Musings from the Museums of Washington D.C.: Portraits, Photos, Stories
Dartmouth students interning in D.C. have immersed themselves in the historical significance of D.C. art, new and old.
Image of "The Weather" by Laurie Anderson
Over the last month, various students interning in Washington D.C. have spent time hopping from museum to museum, reveling in the National Gallery of Art, the Hirshhorn and the Smithsonian museums as arbiters of history. Gazing at unfinished portraits of U.S. presidents in the National Portrait Gallery or indulging in the abstract modern exhibits of the Hirshhorn have brought to life the historical anecdotes previously heard in class, according to some students.
“It feels like everything in D.C. is coded in the layer of historical significance that make exhibitions — like the presidential portraits — really special to experience in our nation's capital,” Akhand Dugar ’25 said.
The presidential portraits, a favorite within the cohort, reside in the National Portrait Gallery of the Smithsonian Institution. Particularly, Gilbert Stuart’s unfinished portrait of George Washington entitled the “Athenaeum.”
“Walking through the galleries is literally walking through history,” Dylan Griffith ’25 said. “Seeing unfinished pictures on the wall is something I could only see in D.C.”
The museums in D.C. transcend beyond traditional exhibits. Historical presidential portraits offer a breadth of opportunities to interact with a variety of styles and disciplines. The Hirshhorn Museum is known for exploring the art and ideas of contemporary times and is filled with abstract exhibits such as Yayoi Kusama’s infinity mirrors.
“The mirrors were really cool and fun to look at but the one that I liked more was there was a Laurie Anderson exhibit,” Sophie Saraisky ’25 said. “You just walk into a room painted black and then the floor to ceiling of the walls is covered in drawings with random thoughts she’s had. one of the thoughts that she painted that stood out to me was ‘it’s a democracy, but with humidity, it feels like an oligarchy.’”
Featured at the Hirshhorn, Laurie Anderson’s work is called “The Weather.” It is a multimedia sound and spatial exhibit accompanied by live performances.
“It doesn't really make sense, but it just kind of makes you giggle, but it's also kind of unsettling in a weird way and it just makes you think,” Saraisky said.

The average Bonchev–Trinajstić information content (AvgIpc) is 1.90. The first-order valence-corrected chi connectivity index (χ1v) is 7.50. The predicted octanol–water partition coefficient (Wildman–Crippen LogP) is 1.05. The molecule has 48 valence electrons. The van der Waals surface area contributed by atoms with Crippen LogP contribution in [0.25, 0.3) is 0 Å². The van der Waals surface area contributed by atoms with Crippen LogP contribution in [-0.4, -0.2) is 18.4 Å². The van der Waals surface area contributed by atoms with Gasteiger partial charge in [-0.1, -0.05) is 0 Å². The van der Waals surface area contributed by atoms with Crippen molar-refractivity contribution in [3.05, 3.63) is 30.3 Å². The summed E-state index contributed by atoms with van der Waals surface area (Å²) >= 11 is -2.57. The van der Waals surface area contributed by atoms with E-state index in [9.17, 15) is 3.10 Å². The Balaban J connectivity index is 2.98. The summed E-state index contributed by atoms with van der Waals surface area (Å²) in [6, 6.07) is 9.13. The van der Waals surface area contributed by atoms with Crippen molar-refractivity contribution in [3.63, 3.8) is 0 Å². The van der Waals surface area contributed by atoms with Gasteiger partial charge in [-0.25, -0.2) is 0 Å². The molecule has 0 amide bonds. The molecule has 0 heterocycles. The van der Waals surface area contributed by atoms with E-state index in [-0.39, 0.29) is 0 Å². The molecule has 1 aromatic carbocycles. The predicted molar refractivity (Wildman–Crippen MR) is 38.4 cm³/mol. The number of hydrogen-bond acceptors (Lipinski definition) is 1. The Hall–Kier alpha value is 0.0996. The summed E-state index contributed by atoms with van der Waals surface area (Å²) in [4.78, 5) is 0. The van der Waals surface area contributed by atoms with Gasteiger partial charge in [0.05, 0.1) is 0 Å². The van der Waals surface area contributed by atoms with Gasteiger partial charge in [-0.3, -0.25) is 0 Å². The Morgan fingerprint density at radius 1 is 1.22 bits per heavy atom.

The National Gallery of Art currently has on display an exhibit titled “Afro-Atlantic Histories.” The exhibit starts from the 17th century and traces the complex history of the African diaspora. The works range from newly imagined sculptures of well-known photos like “The Scourged Back” — depicting a formerly enslaved man known as Gordon — to brand new works by contemporary artists like Aaron Douglass.
“It was an amazing blend of social commentary, history and a variety of media that conveyed the stories behind the African Diaspora,” Prescott Herzog ’25 said.
Daisy Ferrell ’25 described the exhibit as “enlightening” and a cohesive collection of the nature of diaspora itself.
“There was this really complex piece called ‘Whitening’ and it was this bronze sculpture of black boy”, Ferrell said. “He was kneeling and had a bucket of white paint, cascading down on himself. I was in awe of how powerfully it illustrated assimilation in America.”
In D.C., there seems to be a museum for everything, no matter how niche the interest. Clark Paolini ’25 said he went to the National Postal Museum.
“I was concerned that I wasn’t the target audience since I lack that prior knowledge. But I found it to be very accessible to visitors who are new to the subject,” Paolini said. “My favorite part so far — I’m hoping to go back and view more exhibits — is the stamp collection, which has literally millions of stamps but is organized in an intuitive way.”
Art doesn’t just stop at stamps, however. The Natural History Museum is filled with butterfly pavilions, live insects and mummy exhibits. With a wide variety of exhibits and themed museums, D.C.’s art scene captivates everyone who interacts with it.
“By far, my favorite place was the National History Museum. I was weirdly fascinated by the mummy exhibit— especially the mummified ox and 3,000-year-old Egyptian,” Vynateya Purimetla ’25 said.
Adam Tobeck ’25 also noted the unique accessibility to historical artifacts featured in the D.C. museum scene, adding that he was able to see the Emancipation Proclamation at the National Archives.
“The document can only see sunlight for a certain period of time, so it was only on display for 36 hours,” Tobeck said. “It was just crazy special to look at this document that I have read so much about.”
The D.C. art scene is also free. Museums are ingrained into the community and facilitate regular conversations with history.
“I can literally waltz in at the end of the work day for a brief visit,” Paolini said.
Museums have become a point of gathering to reflect on the past, hope for the future, or simply look at creative works that inspire.
“The D.C. scene is simply one-of-a-kind with high-quality, free educational entertainment. It’s a testament to the value of publicly-funded museums,” Purimetla said.
Correction appended (July 8, 12:20 p.m.): A previous version of this article incorrectly described the photo that inspired a sculpture in the National Gallery of Art's Afro-Atlantic Histories exhibit. The photo is titled “The Scourged Back” and is attributed to McPherson & Oliver. The article has been updated.